Service Dress 1916: steel helmet with “Red Patch” of 1st Division and above a blue triangle of 3rd Brigade ; wool tunic – Davidson Kilt – khaki kilt apron; khaki wool socks with tops – red garter knots – ankle boots; respirator & bug – webbing – 10 pouches (each contains 2 magazines for rounds); Back pack with ground sheet – water bottle & case; Entrenching tool with case – bayonet Frog with dummy bayonet; 48th H of C brass buttons (5 large, 6 small); 48th Highlander 15th Battalion collar “dogs” (2); shoulder titles 48th H of C (2) , red Division patch with 3rd Brigade triangle (2); Sgt’s stripes khaki (2); back pack with steel helmet held on by straps (on floor beside mannequin)
Note: the Lee Enfield rifle(Accessioned separately) has wire cutter mounted on bayonet slot.
Sergeant, Marching Order
A light cotton version of this uniform was first issued to troops departing for South Africa in 1899 but not mass issued till the spring of 1914 with war eminent in Europe. Its first version worn included a Khaki Service (Pith type) Helmet, Khaki tunic, 1908 pattern webbing accoutrement, Khaki kilt apron, Khaki spats and oxford shoes.
In the European trenches this dress found unsuitable for the cold, wet and muddy conditions. Ankle Boots and Putties replaced oxfords and gaiters. Pith helmets replaced prior to leaving Canada with Blue Glengarry, which were replaced by Khaki Tam O’Shanters and then metal Helmets. Gas masks were added to the equipment along with entrenching tools.
Service dress remained the 48th field uniform until 1939. The Sergeant depicted here in Service dress in its final form. The rifle carried by the Sergeant has an attachment to cut wire.
In 1915/1916 the Oliver equipment and Canadian Service dress issued in Canada in 1914 were replaced with British web and dress. In the trenches the Highlanders replaced their glengarry (a blue Scottish cap with red, white and black checkered sides) with a Tam O’Shanter. The khaki Tam O’Shanter, which became known as a balmoral in Canada, reduced sniping casualties. Trenches demanded entrenching tools, steel helmets to protect against shrapnel and gas masks after the disastrous attacks of 1915.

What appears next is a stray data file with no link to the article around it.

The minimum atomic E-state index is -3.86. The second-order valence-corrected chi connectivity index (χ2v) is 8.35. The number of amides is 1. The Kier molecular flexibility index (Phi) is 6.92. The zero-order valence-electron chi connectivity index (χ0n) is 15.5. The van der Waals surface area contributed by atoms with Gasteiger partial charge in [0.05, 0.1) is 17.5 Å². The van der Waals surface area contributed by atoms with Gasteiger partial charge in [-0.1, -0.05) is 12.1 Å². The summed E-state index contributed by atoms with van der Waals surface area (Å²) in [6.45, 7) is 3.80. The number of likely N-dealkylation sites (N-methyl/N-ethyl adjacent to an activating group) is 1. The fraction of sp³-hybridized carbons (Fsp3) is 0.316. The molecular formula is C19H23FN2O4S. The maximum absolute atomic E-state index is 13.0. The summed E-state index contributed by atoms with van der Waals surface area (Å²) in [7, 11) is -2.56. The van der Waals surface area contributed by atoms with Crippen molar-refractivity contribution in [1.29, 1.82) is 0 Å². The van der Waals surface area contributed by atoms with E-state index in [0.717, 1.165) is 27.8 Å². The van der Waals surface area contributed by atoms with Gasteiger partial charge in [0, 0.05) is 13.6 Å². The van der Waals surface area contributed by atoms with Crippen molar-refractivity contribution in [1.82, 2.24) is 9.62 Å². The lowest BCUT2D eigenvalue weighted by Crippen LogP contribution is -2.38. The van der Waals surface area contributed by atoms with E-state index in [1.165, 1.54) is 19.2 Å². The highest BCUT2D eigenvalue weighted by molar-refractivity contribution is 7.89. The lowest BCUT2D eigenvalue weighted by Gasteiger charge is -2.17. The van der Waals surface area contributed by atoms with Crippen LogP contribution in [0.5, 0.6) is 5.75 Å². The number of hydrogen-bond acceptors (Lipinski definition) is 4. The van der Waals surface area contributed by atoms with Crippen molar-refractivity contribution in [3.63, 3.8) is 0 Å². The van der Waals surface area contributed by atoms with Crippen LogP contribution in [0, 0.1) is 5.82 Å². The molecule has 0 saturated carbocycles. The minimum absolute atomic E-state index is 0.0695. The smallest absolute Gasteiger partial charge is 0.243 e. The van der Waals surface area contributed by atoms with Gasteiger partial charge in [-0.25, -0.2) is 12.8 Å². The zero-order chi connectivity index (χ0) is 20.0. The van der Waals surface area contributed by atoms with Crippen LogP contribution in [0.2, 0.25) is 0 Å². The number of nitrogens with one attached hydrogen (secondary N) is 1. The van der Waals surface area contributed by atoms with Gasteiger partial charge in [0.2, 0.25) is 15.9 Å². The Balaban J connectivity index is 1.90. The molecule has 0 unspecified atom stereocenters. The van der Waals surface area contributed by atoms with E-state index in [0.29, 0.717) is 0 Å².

The British pattern tunic for the men was of coarse wool, cut away to accommodate the kilt. A ‘stand up and fall collar’ resembled that of a dress shirt, on the tips of which were worn a miniature version of the cap badge. Down the front were five brass buttons of regimental pattern and on the epaulettes brass regimental numerals. The jacket had pleated pockets on both breasts with a second plain set below the waist, all with flaps secured by brass buttons.
The Highlander in the trenches retained his kilt, which was covered by a khaki apron with a pouch sewn in its centre replacing the sporran. Wearing issued trousers or shorts was an option but most Highlanders elected to wear the kilt throughout the war. Khaki hose replaced the diamond-pattern hose although the garter remained. Wrapped around the hose instead of spats were putties (long strips of cloth intended to cover the trouser legs). The waterlogged trenches forced a change from shoes to hobnailed ankle boots. The new webbing, by holding everything together for the first time, streamlined what the infantry soldier carried. Made of a woven material it conformed to the body better than leather and was less likely to chafe. The layout remained traditional: magazine pouches and bayonet frog on the belt, haversack and water bottle suspended below, and a large pack, suspended by cross straps connected to the belt front and back. For the first time, division and brigade patches were added to the tunic, to display the identity of the senior formations. The “red patch” was worn proudly by members of the 1st Canadian Division. Above it, the 48th wore the blue triangle of the 3rd Infantry Brigade.